Sunday, August 7, 2011


Far away a friend is moving
sends me a photo of a box of books

one of mine among them
looking up

a child waiting
to be fed

while outside even cucumbers
have names

August is the way
I explain it

and if I had a hat with a wide black brim
I would look like him†

old man aside a wagon wheel
dust that never settles

as the spirit wind

my great-grandfather, Lars August


Anonymous said...

"and if I had a hat with a wide black brim
I would look like him†"

I keep coming back to that line = magnificent.

William Michaelian said...

A poem within a poem, a riddle, a statement, an epitaph. It means a lot to me, and so I’m glad it strikes you as it does. Thanks, Jhon.

erin said...

it means a very great deal to each of us and yet too many of us don't know it.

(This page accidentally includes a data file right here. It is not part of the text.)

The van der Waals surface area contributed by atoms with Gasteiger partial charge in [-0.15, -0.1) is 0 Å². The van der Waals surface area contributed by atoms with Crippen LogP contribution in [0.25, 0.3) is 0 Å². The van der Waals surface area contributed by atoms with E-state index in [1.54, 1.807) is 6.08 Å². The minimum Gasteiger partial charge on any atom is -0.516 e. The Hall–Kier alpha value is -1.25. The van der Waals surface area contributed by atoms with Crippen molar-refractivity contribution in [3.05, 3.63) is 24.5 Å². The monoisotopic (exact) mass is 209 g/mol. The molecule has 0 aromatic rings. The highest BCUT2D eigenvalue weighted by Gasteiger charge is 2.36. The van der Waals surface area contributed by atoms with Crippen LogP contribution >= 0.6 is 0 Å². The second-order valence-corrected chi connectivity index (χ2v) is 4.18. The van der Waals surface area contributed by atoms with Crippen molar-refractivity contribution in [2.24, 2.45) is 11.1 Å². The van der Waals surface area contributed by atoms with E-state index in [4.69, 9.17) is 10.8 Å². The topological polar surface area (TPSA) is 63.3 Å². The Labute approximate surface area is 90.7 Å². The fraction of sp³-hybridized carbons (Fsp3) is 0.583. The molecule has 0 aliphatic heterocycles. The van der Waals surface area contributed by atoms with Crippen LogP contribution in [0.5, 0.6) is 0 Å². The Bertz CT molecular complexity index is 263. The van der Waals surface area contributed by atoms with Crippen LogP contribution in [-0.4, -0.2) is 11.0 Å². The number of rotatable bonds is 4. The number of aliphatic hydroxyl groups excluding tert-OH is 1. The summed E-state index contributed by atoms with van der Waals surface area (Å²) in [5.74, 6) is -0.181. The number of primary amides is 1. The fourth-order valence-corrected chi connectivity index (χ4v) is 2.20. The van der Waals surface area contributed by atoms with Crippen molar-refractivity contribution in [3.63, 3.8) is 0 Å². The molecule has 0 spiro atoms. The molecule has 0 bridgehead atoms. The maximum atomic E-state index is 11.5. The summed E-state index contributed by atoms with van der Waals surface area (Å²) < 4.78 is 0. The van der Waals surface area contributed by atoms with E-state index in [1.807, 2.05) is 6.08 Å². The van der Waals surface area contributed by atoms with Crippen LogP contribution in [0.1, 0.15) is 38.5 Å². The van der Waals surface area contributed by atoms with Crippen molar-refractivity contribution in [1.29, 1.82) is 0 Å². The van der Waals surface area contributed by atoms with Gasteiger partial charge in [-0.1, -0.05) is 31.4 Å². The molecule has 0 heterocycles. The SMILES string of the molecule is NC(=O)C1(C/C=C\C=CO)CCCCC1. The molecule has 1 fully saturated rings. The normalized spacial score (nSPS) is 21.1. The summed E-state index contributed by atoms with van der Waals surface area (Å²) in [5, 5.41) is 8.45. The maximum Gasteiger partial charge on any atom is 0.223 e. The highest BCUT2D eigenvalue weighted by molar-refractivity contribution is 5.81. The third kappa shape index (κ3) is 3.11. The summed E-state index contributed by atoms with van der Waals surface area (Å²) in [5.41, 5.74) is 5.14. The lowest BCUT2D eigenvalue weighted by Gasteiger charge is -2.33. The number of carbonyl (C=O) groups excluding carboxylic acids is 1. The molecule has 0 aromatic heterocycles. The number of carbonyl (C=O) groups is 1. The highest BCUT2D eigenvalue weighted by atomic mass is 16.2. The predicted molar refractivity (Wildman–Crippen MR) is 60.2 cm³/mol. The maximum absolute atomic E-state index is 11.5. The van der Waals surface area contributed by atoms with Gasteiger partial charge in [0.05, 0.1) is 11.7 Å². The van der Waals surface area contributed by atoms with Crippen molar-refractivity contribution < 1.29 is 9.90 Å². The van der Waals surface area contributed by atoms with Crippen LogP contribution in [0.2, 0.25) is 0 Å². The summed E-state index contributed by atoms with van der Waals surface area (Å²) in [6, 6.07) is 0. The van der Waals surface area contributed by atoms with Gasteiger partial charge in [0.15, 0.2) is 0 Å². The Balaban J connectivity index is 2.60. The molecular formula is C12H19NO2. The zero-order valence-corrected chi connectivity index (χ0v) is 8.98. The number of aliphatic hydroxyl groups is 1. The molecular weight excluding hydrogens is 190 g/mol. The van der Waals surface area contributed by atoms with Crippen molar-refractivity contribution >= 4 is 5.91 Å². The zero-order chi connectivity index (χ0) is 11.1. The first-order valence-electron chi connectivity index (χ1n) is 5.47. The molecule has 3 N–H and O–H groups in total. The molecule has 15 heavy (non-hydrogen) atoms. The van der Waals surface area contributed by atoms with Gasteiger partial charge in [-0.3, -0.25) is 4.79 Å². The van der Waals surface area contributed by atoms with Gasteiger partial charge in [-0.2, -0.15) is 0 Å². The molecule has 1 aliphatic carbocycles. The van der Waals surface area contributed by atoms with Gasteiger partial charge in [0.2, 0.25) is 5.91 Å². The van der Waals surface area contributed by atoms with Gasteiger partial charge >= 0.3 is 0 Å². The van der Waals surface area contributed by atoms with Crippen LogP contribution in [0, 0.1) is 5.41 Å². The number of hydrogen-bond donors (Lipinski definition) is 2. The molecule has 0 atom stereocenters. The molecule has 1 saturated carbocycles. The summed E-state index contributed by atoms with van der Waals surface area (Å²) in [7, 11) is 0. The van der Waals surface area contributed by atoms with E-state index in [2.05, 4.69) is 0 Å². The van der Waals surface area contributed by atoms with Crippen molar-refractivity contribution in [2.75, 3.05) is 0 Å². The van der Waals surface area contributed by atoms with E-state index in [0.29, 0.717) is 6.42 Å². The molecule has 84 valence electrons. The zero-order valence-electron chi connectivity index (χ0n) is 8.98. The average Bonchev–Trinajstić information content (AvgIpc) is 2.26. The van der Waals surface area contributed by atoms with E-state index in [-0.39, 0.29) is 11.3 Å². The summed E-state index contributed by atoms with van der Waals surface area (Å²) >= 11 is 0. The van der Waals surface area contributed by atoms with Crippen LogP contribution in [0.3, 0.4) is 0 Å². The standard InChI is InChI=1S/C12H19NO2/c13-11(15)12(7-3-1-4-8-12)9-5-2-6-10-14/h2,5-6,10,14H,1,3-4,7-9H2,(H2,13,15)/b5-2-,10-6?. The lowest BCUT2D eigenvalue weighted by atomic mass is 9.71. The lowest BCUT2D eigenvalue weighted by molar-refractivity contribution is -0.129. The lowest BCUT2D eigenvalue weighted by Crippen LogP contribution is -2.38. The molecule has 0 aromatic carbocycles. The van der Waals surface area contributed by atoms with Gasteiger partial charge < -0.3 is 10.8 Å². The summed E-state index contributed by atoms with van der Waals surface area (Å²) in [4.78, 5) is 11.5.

William Michaelian said...

Erin, one of my brother’s high school friends from our old hometown still returns there from time to time to see his mother. His statement about the place, after living away all his adult life, is, “The old landmarks are there, but no one knows what they mean.” Which is another way of saying no one knows what we or I mean. Because they most certainly have meaning to the people who live amongst them now. And that meaning is probably closer to ours than he thinks. The cares and triumphs that spawn them are the same.

I don’t know, but maybe these lines about the wide black brim is another of those landmarks.